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3 Asia ETFs Down over 15% in Q3, Time to Buy Now?

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China has been at the tip of volatility throughout the third quarter of this year for one reason or the other. A surprise 2% devaluation in its currency yuan (apparently to maintain export competitiveness) and a persistently low manufacturing data bulldozed the global stocks in August (read: Guide to China Yuan ETF Investing ).

Even repeated attempts and intervention by the Chinese policy makers in its economy and stock markets did not help and the bloodbath in global risky assets continued. The Asian stocks experienced a three-year low monthly performance in August and are still bearing the brunt of the China-led global growth worries.

In any case, the Asian region is buckling under pressure for quite some time now thanks to bleeding capital. Apart from slowing growth, the region faces threats from looming Fed tightening and its ominous impact on the Asian currencies. A lift-off would add to the strength of the greenback which in turn would devalue a set of Asian currencies. Moreover, a few Asia-Pacific economies are commodity-rich and tend to underperform massively in a period of like this, when commodities are slouching.

The Asian Development Bank (ADB) recently lowered its growth forecast for Asia to 5.8% for 2015 and 6% for 2016 from 6.3% expected earlier for each year. The downward revisions were based on economic meltdown in China, "slower-than-expected pace of enacting key reforms" in India and the resultant slowdown in Asia's third largest economy, and weak demand from developed nations.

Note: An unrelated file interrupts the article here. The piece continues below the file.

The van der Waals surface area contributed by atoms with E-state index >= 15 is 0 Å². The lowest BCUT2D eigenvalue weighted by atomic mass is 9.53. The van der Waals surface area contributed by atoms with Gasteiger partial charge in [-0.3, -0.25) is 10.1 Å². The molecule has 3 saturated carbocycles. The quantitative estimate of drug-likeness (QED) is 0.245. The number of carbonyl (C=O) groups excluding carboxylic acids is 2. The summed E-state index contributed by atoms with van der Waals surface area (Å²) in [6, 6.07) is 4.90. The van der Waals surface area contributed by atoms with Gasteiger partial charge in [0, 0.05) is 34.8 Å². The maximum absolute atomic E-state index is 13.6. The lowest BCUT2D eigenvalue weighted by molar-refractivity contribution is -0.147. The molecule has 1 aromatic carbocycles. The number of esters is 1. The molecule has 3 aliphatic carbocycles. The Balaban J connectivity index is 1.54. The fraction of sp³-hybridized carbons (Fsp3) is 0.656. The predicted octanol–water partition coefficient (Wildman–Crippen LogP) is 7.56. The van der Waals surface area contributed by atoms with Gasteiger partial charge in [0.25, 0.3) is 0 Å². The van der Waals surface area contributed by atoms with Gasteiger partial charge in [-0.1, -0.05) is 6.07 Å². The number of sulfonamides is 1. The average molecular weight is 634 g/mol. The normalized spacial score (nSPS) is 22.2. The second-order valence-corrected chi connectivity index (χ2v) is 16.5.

Per ADB, Thailand is still facing hard times, while infrastructure investment has been lagging the agenda in Indonesia and the Philippines. The bank has cut its forecast for the Southeast Asian region from 4.9% to 4.4% for 2015 though growth is expected to return in 2016.

All these downbeat happenings explain the rout in the Asian shares in Q3. Below we highlight three Asia/Asia-Pacific ETFs which are down over 15% in Q3, almost entered the oversold territory, have relatively intriguing fundamentals and could thus turn around in the days to come should the Chinese issues stabilize and events at Fed don't shoot up pointless volatility.

SPDR S&P Emerging Asia Pacific ETF (GMF) - Down 18.6%

Like several analysts , even we believe that emerging Asian region could be an appealing bet right now. A stable current account balance and steadier currencies than several other emerging nations (across the globe) position these strongly to fight the impending Fed rate hike. Plus many of these nations are net oil importers and are thus enjoying big-time benefits from the ongoing oil price rout.

This ETF follows the S&P Asia Pacific Emerging BMI Index and offers exposure to the emerging economies of the region. It holds a large basket of 771 stocks, which are well spread out across components with none holding more than 3.71%. It is a large cap centric fund, with the top two sectors - financials and information technology - collectively accounting for more than half of the portfolio (see all Asia-Pacific Emerging ETFs here).